Apart from the ever-popular Souvla and recently revamped Santorini (formerly Rick’s), Greek food, in comparison to other cuisines, is still rather under-represented in this city. There is, however, one Greek place that few people know about, yet it has been around longer than the others, and that is Greco Pi (as in π).
I must have walked past Greco Pi a number of times when visiting other restaurants in Brim 28, but never paid it much attention. It’s literally just a hole-in-the-wall takeaway joint, with a few tables and chairs to enjoy some al fresco dining (if, unlike on my visit, it is not raining). It is by no means a place to linger over a long meal; dishes come fast on paper plates and the turnaround time is quick, particularly during the lunch rush.
Greco Pi was opened by two Greek guys back in 2011. Although Chef Yiannis Alifragkis has since taken a step back from the kitchen, the food is still authentic, with most ingredients imported directly from Greece.
The signature dish at Greco Pi is the souvlaki – a warm pita wrapped around a tender chicken or pork skewer, French fries and salad. Having given up all things wheat for Lent, this was off limits for me, so I tried instead the Souvlaki Kalamaki – chicken and pork skewers, without the pita. The meat had been marinated with a special Greek recipe that featured oregano amongst other herbs and spices. Although both were tasty, my favourite was the chicken, as the pork was a little too chewy.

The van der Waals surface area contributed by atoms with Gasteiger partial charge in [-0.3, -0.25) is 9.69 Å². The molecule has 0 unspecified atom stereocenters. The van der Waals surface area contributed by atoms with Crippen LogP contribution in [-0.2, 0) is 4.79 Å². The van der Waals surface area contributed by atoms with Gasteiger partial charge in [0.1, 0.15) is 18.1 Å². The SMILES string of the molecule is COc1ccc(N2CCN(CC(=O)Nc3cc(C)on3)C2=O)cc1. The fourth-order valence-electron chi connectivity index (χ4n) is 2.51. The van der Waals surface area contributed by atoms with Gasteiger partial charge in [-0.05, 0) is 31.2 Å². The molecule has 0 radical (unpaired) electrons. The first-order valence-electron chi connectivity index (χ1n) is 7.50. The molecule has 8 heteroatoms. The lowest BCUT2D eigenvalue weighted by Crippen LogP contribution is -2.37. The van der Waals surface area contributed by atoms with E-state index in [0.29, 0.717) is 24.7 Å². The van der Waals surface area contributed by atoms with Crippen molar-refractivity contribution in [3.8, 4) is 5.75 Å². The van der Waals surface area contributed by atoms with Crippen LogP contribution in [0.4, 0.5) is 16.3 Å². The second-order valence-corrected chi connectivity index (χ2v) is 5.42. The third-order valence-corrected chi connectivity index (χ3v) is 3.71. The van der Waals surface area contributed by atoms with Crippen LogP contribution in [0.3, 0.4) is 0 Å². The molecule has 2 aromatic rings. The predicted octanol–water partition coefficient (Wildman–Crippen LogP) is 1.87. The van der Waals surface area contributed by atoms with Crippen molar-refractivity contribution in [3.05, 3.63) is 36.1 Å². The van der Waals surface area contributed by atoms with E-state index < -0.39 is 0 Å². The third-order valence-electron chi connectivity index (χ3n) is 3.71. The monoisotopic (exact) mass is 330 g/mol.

Dips of hummus and tzatziki (both normally served with pita bread) were delicious and had a homemade quality to them. I particularly enjoyed the tzatziki – instead of it being watery and mild, as is often the case, this version was wonderfully creamy and packed a strong garlicky punch to it.
I was told that the lamb pilaf, which is currently only on the specials menu, will soon be making its way onto the actual menu. I sincerely hope this is the case, as it was without a doubt the best dish I tried. The lamb, which had clearly been slow-cooked for hours on a low heat, was incredibly tender, falling apart at the slightest touch, and carried a delicious cinnamon-heavy spice that was instantly pleasing.
A side of grilled feta cheese, drizzled in olive oil (both the cheese and the oil imported from Greece) was simple yet tasty, the slight char from the grill adding an interesting flavour that made the usual saltiness less pronounced.
We also tried a small serving of feta fries and Kalamata olives, which were both deliciously moreish. The chips were perfectly crispy, sprinkled generously with flakes of salty feta. The olives meanwhile had a very distinctive and rather strong flavour that transports you straight to the Mediterranean.
To finish, I couldn’t resist a bowl of Greek yoghurt with honey and almonds. The yoghurt was decadently creamy, yet somehow light and fresh, sweetened by a generous drizzle of Greek honey – somehow just the fact that the ingredients are authentically Greek made them seem healthier… wishful thinking perhaps!
Prices at Greco Pi are very reasonable. A souvlaki will cost you between $62 and $68, whilst, at lunchtime, between $75 and $90 will also include a soft drink and fries. As I said before, if you’re looking for somewhere to enjoy a Greek feast that goes on for hours, Greco Pi is not the answer; but for somewhere to grab a quick authentic taste of Greece without the fuss or high price tags, Greco Pi is a lovely alternative, particularly as the weather starts to behave.
Greco Pi, Shop 13, 1/F, Block C, Causeway Centre (next to Sun Hung Kai Centre), 28 Harbour Road, Wan Chai, Hong Kong, 3101 0782, www.grecopi.com
Check out more from Ale on her fab blog, The Dim Sum Diaries!